How Much Does It Cost to Create a Will?

by J.D. Written by Team eLocal.
A senior couple working on a laptop and checking their finances.

Creating a will is an essential part of estate planning. A will ensures that your wishes are followed when distributing your assets after you die. However, a recent study by Caring.com discovered that only 33% of Americans have a will.

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Fortunately, there are several options for making a will that can allow you to plan your estate on any budget.

How Much Does a Lawyer Charge to Draft a Will?

Some attorneys charge a flat fee for will drafting services, usually between $940 and $1,500, according to Thumbtack. Other lawyers may charge per hour, especially if your situation is complex and your will is likely to take longer than usual to draft. Investopedia says you should expect to pay between $100 and $400 per hour in attorney's fees.

What Factors Affect How Much It Costs to Make a Will?

Having a lawyer draft a will is an affordable and worthwhile expense for most people. However, you'll usually pay more if you have a wide range of valuable assets or complex requirements for distributing them after your death. The following factors affect how much it costs to create a will.

Complexity

How much it costs to make a will depends on its complexity. If your arrangements are straightforward, you could have a basic will drafted for as little as $300. However, you'll pay significantly more if you require estate planning documents. Wills with outright distribution (when beneficiaries receive any inheritance immediately after death) are more affordable to draft than arrangements where assets will be held in trust.

Area

Where you live can significantly impact how much it costs to draft your will. Generally, attorneys charge more in areas with higher costs of living, so you'll usually pay higher fees if you live in a major city. According to Thumbtack, lawyers in rural areas often charge around $100 per hour. Hourly costs can rise to as much as $400 in cities.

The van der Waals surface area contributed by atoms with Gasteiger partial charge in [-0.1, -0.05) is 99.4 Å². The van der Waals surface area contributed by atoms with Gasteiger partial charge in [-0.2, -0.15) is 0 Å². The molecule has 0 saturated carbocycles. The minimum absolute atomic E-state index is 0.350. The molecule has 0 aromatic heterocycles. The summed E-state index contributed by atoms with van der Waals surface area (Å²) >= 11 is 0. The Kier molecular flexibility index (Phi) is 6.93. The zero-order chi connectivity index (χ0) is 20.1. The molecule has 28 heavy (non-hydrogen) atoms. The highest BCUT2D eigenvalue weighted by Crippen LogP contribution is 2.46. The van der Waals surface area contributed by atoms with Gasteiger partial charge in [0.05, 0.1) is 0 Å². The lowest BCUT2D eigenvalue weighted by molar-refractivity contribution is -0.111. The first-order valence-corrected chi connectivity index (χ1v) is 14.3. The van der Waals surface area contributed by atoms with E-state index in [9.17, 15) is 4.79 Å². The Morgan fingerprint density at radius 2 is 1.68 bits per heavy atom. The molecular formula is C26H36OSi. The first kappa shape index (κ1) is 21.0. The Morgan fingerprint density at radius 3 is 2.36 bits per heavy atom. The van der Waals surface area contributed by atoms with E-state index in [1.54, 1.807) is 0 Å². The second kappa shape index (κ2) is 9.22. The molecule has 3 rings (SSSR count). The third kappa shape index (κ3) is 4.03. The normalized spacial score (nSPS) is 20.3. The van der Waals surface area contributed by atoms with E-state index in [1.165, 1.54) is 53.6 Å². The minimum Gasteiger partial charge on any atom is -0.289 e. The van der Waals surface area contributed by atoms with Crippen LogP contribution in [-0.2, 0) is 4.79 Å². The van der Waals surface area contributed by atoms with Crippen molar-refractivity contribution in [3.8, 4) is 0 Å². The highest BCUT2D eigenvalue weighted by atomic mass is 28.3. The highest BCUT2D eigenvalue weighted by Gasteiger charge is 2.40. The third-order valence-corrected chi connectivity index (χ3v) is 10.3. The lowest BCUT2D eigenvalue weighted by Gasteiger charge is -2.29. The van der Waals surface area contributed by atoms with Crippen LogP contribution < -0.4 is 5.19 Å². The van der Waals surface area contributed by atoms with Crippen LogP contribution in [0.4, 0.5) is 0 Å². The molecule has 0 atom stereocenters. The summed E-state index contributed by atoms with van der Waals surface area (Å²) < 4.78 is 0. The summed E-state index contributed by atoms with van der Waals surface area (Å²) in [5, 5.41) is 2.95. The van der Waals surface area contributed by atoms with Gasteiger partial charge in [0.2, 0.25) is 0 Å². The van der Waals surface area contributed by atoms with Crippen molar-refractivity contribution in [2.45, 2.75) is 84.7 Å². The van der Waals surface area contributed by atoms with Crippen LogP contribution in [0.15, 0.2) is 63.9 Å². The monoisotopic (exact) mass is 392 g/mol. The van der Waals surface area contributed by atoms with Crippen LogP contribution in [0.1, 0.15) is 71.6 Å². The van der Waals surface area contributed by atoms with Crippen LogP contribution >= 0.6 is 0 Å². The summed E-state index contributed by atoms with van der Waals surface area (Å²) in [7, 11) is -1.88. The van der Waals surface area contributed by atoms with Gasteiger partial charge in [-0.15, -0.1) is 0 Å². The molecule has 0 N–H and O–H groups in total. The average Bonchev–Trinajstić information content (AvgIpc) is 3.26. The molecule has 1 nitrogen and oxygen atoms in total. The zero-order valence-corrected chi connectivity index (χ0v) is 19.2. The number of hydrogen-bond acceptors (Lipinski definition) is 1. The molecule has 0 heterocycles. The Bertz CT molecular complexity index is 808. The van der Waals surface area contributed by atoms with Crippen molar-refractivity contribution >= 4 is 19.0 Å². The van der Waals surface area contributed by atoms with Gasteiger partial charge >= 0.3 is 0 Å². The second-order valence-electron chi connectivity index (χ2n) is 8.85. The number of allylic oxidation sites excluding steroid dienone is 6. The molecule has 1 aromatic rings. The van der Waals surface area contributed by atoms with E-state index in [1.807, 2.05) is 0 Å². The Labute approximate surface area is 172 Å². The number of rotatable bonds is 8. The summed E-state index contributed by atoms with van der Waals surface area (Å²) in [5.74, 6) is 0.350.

Lawyer Specialization

Hiring a lawyer who specializes in estate planning is usually the most costly option. However, it's often worth seeing a specialist if you wish to make complex special arrangements.

Pricing Structure

It's often more affordable to hire a law firm that charges flat fees for will-drafting services because it allows you to decide if the price is affordable upfront. Occasionally, it can be cheaper to pay by the hour if you have a small estate and wish to make straightforward arrangements. However, paying hourly is unpredictable because you could pay significantly more than anticipated if something unexpected crops up.

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How Do You Create a Will for Free?

You can draft your will yourself, and there are various websites offering free or low-cost DIY services. If you write your own will, you may be able to write it by hand or type it, depending on where you live. DIY services can cost under $100 and can be a good option if your needs are straightforward. Some brick and mortar stores also sell standard ready-made wills for around $5 to $20.

Using an online service or writing a will yourself could be adequate if you only own a single property, have no children and name your spouse as the only beneficiary. You won't usually be able to ask for assistance if you find something confusing, although some services claim to offer basic advice. Whether you write the will yourself or use a service, you may still need to sign the document with a notary or other witnesses.

However, hiring a lawyer is usually best if you have multiple, high-value assets or complex family circumstances. For example, a person with children from more than one marriage or who owns a business may not have the knowledge necessary to draw up a watertight will on their own. An experienced attorney can word the will carefully to ensure your wishes are carried out to the letter and anticipate any potential issues. It's also wise to consult an attorney if you believe someone may contest your will following your death.

It's also important to research the state laws covering wills in your area, as they can vary significantly. Some states recognize handwritten wills, while others require a typed document. Where you live can also affect how many witnesses you need to sign your will. It's essential to ensure you understand the relevant state and federal laws and that any online service you intend to use complies with your state's rules.

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